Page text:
Unless you've been living under a rock for the last five years, you've probably heard about iSCSI, a transport protocol for sending SCSI commands over an IP network. As a networking value-added reseller (VAR), there's
At the heart of every iSCSI SAN is an IP network. At the very least, you should set up a gigabit Ethernet switched network using CAT 5E or 6 cabling. If possible, set all the ports on the switch(es) to full duplex; no autonegotiation here. If left up to the clients and switches to decide the duplex mode, they may negotiate a setting that is less than optimal. Also configure all of the HBA and network adapters (initiators) that will be connecting to the SAN to use full duplex.
On a standard Ethernet network the frame size is 1,500 bytes. By turning on jumbo frames the frame size is increased to 9,000 bytes. Your customers running Windows will see a performance increase since the default block size for the NTFS file system is 8,192 bytes. Notice how that fits nicely into a jumbo frame? There's also plenty of room remaining for the headers and other overhead associated with Ethernet.
A network with lots of traffic can get bogged down when continually resending data that was lost in transit. Implement flow control on every switch port that will be handling iSCSI traffic. You should also make this setting on the initiators that will be connecting to the SAN. Earlier I mentioned that you should enable jumbo frames. Not all switches can handle both jumbo frames and flow control simultaneously. If forced to pick between the two, choose flow control.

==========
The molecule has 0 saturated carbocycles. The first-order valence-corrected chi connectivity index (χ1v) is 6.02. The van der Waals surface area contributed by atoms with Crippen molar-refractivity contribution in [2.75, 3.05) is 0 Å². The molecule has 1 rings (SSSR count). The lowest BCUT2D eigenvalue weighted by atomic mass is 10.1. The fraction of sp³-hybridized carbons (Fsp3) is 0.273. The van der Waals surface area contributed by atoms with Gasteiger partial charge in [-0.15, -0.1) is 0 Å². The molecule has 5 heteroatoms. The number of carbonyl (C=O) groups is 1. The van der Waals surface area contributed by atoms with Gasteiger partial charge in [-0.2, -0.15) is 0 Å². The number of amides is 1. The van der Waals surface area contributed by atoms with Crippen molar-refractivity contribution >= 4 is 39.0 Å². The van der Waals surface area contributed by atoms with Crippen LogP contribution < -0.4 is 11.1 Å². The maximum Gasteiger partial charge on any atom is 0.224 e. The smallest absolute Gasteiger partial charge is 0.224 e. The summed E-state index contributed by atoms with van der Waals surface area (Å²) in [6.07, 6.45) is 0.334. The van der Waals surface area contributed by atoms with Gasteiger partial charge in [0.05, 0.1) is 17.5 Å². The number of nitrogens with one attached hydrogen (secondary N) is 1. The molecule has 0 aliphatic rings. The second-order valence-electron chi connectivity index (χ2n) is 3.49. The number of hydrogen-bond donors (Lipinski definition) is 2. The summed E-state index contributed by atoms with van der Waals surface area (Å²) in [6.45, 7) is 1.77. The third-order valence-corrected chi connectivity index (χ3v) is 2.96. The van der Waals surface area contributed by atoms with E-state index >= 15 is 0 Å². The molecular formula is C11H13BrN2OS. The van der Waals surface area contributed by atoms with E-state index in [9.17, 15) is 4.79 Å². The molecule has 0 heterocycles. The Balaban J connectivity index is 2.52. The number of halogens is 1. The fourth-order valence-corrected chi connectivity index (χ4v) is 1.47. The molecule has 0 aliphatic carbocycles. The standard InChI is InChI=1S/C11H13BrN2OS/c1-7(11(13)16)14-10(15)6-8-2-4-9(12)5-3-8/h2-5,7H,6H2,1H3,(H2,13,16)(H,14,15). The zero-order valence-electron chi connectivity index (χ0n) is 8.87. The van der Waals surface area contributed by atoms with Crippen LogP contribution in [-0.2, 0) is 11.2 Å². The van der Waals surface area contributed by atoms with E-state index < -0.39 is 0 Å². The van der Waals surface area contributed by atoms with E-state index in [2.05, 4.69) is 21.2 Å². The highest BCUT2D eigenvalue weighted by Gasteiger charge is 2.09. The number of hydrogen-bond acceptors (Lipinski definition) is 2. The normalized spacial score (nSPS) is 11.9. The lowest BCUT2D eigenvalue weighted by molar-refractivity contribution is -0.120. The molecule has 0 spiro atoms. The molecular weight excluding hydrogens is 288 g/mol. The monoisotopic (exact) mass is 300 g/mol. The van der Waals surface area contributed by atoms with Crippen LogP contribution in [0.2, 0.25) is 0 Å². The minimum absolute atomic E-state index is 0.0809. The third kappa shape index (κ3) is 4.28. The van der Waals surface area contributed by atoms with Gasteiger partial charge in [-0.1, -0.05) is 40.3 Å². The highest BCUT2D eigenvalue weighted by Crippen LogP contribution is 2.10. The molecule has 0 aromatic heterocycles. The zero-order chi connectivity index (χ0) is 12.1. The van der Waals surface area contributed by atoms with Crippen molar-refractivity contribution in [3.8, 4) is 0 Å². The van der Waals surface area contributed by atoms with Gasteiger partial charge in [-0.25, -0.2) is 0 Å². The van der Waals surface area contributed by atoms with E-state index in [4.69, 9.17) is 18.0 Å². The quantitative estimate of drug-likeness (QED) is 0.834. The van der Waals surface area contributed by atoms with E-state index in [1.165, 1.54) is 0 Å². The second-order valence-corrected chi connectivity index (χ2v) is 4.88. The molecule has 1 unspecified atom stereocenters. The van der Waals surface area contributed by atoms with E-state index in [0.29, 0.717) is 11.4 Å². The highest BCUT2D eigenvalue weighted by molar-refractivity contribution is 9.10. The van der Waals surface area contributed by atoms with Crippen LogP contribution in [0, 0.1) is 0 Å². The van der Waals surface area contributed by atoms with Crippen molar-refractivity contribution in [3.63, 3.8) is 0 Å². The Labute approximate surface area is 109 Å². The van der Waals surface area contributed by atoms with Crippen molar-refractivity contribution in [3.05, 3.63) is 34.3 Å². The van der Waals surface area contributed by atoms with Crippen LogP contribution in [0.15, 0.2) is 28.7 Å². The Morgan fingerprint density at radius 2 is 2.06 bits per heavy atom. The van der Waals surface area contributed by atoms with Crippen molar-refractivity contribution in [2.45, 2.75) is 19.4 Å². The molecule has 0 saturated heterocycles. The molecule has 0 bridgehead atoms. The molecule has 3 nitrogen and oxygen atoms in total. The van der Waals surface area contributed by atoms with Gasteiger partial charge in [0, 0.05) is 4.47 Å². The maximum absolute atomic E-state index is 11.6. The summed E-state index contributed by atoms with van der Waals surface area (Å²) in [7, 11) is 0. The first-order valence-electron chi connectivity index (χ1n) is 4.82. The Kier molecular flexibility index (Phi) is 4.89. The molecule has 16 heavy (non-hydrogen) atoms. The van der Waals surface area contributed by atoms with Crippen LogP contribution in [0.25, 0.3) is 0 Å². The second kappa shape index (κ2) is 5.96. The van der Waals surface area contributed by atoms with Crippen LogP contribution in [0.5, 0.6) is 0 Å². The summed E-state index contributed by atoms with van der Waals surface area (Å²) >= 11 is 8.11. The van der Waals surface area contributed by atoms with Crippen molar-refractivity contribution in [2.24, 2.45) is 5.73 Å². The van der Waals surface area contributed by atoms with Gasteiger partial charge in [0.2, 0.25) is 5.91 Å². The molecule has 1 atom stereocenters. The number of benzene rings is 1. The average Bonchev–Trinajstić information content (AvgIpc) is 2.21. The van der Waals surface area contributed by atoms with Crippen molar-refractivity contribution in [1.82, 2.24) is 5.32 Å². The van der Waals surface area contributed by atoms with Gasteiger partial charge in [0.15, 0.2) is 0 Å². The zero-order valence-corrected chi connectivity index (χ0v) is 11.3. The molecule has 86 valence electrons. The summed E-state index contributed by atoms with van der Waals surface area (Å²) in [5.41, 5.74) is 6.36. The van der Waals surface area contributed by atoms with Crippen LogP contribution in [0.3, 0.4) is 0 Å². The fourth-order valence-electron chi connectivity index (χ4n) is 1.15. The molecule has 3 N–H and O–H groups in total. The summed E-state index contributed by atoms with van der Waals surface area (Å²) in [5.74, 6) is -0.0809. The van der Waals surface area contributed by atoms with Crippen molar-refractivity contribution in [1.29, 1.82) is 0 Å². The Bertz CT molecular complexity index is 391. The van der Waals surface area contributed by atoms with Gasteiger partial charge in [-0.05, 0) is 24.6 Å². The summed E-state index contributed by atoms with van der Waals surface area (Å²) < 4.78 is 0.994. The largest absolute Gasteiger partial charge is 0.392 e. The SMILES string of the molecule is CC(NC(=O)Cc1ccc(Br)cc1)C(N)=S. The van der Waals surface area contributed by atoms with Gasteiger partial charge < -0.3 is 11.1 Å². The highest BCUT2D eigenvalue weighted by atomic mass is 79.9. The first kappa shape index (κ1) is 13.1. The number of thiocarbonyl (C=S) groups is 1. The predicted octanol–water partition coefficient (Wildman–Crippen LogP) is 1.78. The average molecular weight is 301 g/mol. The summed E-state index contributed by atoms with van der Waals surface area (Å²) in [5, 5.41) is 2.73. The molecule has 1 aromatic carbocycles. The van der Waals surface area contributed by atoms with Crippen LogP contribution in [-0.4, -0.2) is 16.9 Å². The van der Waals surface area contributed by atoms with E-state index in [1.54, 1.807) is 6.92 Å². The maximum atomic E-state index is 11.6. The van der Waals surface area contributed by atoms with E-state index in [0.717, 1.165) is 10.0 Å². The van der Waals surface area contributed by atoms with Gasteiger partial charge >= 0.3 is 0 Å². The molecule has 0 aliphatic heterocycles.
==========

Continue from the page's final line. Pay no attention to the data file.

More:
Provision a separate network for iSCSI traffic to segregate the iSCSI traffic away from normal LAN traffic. You want to do this because iSCSI traffic is unicast traffic and can typically utilize the entire link. If the switch(es), by default, have unicast storm control enabled, you should disable it. If a separate network is simply out of the question then, at the very least, configure a separate VLAN for the iSCSI traffic.
Remember that the SAN relies on the network to be there at all times, 24 hours a day, seven days a week. So, if a switch decides to go out to lunch, the SAN will most likely suffer a fairly significant failure. The last thing you want is a customer calling you in the middle of the night because you didn't build some redundancy into the network.
If you hadn't considered these five important points about IP networked (iSCSI) storage, I hope this article was able to enlighten you a bit. The more you know about the intricacies of IP network storage, the sooner you can begin helping your customers get started with their first iSCSI SAN.
About the author
David L. Stevens has been working in the information technology field for more than 15 years. During that time he has held a series of progressively responsible IT positions in both higher education and corporate sectors. He is the Storage Manager for Carnegie Mellon University where he is responsible for the institution's iSCSI storage area networks and backup services.
This was first published in May 2007